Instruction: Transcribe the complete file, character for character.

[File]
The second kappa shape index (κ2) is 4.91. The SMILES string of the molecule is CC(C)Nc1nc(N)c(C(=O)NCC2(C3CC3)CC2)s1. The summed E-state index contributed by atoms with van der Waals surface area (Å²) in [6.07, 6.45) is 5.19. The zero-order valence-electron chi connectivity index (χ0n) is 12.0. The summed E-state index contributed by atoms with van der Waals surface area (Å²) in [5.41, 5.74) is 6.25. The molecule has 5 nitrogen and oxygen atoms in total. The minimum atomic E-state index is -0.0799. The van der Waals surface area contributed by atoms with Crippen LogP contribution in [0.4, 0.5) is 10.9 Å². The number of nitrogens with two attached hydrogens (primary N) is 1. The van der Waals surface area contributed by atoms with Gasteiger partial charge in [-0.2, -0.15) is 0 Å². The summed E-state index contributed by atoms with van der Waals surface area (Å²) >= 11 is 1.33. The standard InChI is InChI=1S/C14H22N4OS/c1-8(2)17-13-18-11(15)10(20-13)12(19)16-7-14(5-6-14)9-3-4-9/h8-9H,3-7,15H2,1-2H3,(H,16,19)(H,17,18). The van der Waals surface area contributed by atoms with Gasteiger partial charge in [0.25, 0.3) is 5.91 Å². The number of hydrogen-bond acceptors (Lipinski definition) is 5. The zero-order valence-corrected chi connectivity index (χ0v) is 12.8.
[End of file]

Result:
The second kappa shape index (κ2) is 4.91. The SMILES string of the molecule is CC(C)Nc1nc(N)c(C(=O)NCC2(C3CC3)CC2)s1. The summed E-state index contributed by atoms with van der Waals surface area (Å²) in [6.07, 6.45) is 5.19. The zero-order valence-electron chi connectivity index (χ0n) is 12.0. The summed E-state index contributed by atoms with van der Waals surface area (Å²) in [5.41, 5.74) is 6.25. The molecule has 5 nitrogen and oxygen atoms in total. The minimum atomic E-state index is -0.0799. The van der Waals surface area contributed by atoms with Crippen LogP contribution in [0.4, 0.5) is 10.9 Å². The number of nitrogens with two attached hydrogens (primary N) is 1. The van der Waals surface area contributed by atoms with Gasteiger partial charge in [-0.2, -0.15) is 0 Å². The summed E-state index contributed by atoms with van der Waals surface area (Å²) >= 11 is 1.33. The standard InChI is InChI=1S/C14H22N4OS/c1-8(2)17-13-18-11(15)10(20-13)12(19)16-7-14(5-6-14)9-3-4-9/h8-9H,3-7,15H2,1-2H3,(H,16,19)(H,17,18). The van der Waals surface area contributed by atoms with Gasteiger partial charge in [0.25, 0.3) is 5.91 Å². The number of hydrogen-bond acceptors (Lipinski definition) is 5. The zero-order valence-corrected chi connectivity index (χ0v) is 12.8.